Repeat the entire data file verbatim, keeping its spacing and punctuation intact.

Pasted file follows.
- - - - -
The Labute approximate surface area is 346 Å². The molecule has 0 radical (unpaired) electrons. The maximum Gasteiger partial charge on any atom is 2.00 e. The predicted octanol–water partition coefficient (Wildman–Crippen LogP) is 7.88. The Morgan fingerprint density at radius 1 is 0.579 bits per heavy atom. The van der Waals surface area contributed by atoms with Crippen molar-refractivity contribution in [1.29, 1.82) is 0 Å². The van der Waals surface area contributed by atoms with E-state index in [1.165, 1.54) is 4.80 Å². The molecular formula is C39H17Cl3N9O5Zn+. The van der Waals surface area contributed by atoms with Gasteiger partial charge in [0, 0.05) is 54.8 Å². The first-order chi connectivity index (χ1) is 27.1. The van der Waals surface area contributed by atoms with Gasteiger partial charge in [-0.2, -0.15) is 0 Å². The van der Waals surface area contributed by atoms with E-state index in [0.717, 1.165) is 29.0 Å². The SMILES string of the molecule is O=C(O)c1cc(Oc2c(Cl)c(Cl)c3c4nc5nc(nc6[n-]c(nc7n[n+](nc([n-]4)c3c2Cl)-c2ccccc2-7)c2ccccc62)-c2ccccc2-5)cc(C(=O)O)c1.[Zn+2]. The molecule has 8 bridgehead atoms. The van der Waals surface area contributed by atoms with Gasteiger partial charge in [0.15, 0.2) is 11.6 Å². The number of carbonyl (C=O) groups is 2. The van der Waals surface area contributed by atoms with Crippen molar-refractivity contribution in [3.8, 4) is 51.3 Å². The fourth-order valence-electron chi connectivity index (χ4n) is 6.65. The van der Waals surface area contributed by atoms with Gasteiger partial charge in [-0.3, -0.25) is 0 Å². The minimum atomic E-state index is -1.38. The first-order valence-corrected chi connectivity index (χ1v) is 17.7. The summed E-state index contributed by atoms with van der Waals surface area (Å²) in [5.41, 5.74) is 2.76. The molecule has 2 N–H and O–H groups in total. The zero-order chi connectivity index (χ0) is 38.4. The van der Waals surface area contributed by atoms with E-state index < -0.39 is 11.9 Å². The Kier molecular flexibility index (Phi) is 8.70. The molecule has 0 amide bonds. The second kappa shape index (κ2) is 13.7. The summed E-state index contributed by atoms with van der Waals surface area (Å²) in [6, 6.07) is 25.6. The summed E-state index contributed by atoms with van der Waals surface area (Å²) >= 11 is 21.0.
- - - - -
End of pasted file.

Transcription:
The Labute approximate surface area is 346 Å². The molecule has 0 radical (unpaired) electrons. The maximum Gasteiger partial charge on any atom is 2.00 e. The predicted octanol–water partition coefficient (Wildman–Crippen LogP) is 7.88. The Morgan fingerprint density at radius 1 is 0.579 bits per heavy atom. The van der Waals surface area contributed by atoms with Crippen molar-refractivity contribution in [1.29, 1.82) is 0 Å². The van der Waals surface area contributed by atoms with E-state index in [1.165, 1.54) is 4.80 Å². The molecular formula is C39H17Cl3N9O5Zn+. The van der Waals surface area contributed by atoms with Gasteiger partial charge in [0, 0.05) is 54.8 Å². The first-order chi connectivity index (χ1) is 27.1. The van der Waals surface area contributed by atoms with Gasteiger partial charge in [-0.2, -0.15) is 0 Å². The van der Waals surface area contributed by atoms with E-state index in [0.717, 1.165) is 29.0 Å². The SMILES string of the molecule is O=C(O)c1cc(Oc2c(Cl)c(Cl)c3c4nc5nc(nc6[n-]c(nc7n[n+](nc([n-]4)c3c2Cl)-c2ccccc2-7)c2ccccc62)-c2ccccc2-5)cc(C(=O)O)c1.[Zn+2]. The molecule has 8 bridgehead atoms. The van der Waals surface area contributed by atoms with Gasteiger partial charge in [0.15, 0.2) is 11.6 Å². The number of carbonyl (C=O) groups is 2. The van der Waals surface area contributed by atoms with Crippen molar-refractivity contribution in [3.8, 4) is 51.3 Å². The fourth-order valence-electron chi connectivity index (χ4n) is 6.65. The van der Waals surface area contributed by atoms with Gasteiger partial charge in [-0.3, -0.25) is 0 Å². The minimum atomic E-state index is -1.38. The first-order valence-corrected chi connectivity index (χ1v) is 17.7. The summed E-state index contributed by atoms with van der Waals surface area (Å²) in [5.41, 5.74) is 2.76. The molecule has 2 N–H and O–H groups in total. The zero-order chi connectivity index (χ0) is 38.4. The van der Waals surface area contributed by atoms with E-state index < -0.39 is 11.9 Å². The Kier molecular flexibility index (Phi) is 8.70. The molecule has 0 amide bonds. The second kappa shape index (κ2) is 13.7. The summed E-state index contributed by atoms with van der Waals surface area (Å²) in [6, 6.07) is 25.6. The summed E-state index contributed by atoms with van der Waals surface area (Å²) >= 11 is 21.0.